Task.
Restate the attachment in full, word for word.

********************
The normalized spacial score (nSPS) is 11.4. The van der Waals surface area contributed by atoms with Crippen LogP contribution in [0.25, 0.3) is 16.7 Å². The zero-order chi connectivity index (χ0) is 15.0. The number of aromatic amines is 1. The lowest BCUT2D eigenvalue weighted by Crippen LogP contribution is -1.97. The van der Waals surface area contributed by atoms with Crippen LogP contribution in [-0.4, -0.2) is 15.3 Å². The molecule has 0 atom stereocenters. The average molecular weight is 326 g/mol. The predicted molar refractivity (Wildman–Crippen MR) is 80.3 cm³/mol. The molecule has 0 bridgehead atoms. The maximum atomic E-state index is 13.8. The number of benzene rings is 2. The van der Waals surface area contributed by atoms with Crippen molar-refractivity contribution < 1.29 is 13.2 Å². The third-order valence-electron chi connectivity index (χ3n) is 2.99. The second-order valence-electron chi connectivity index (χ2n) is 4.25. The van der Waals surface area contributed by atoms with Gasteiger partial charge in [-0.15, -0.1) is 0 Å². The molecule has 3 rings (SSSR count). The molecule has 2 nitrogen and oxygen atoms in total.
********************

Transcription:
The normalized spacial score (nSPS) is 11.4. The van der Waals surface area contributed by atoms with Crippen LogP contribution in [0.25, 0.3) is 16.7 Å². The zero-order chi connectivity index (χ0) is 15.0. The number of aromatic amines is 1. The lowest BCUT2D eigenvalue weighted by Crippen LogP contribution is -1.97. The van der Waals surface area contributed by atoms with Crippen LogP contribution in [-0.4, -0.2) is 15.3 Å². The molecule has 0 atom stereocenters. The average molecular weight is 326 g/mol. The predicted molar refractivity (Wildman–Crippen MR) is 80.3 cm³/mol. The molecule has 0 bridgehead atoms. The maximum atomic E-state index is 13.8. The number of benzene rings is 2. The van der Waals surface area contributed by atoms with Crippen molar-refractivity contribution < 1.29 is 13.2 Å². The third-order valence-electron chi connectivity index (χ3n) is 2.99. The second-order valence-electron chi connectivity index (χ2n) is 4.25. The van der Waals surface area contributed by atoms with Gasteiger partial charge in [-0.15, -0.1) is 0 Å². The molecule has 3 rings (SSSR count). The molecule has 2 nitrogen and oxygen atoms in total.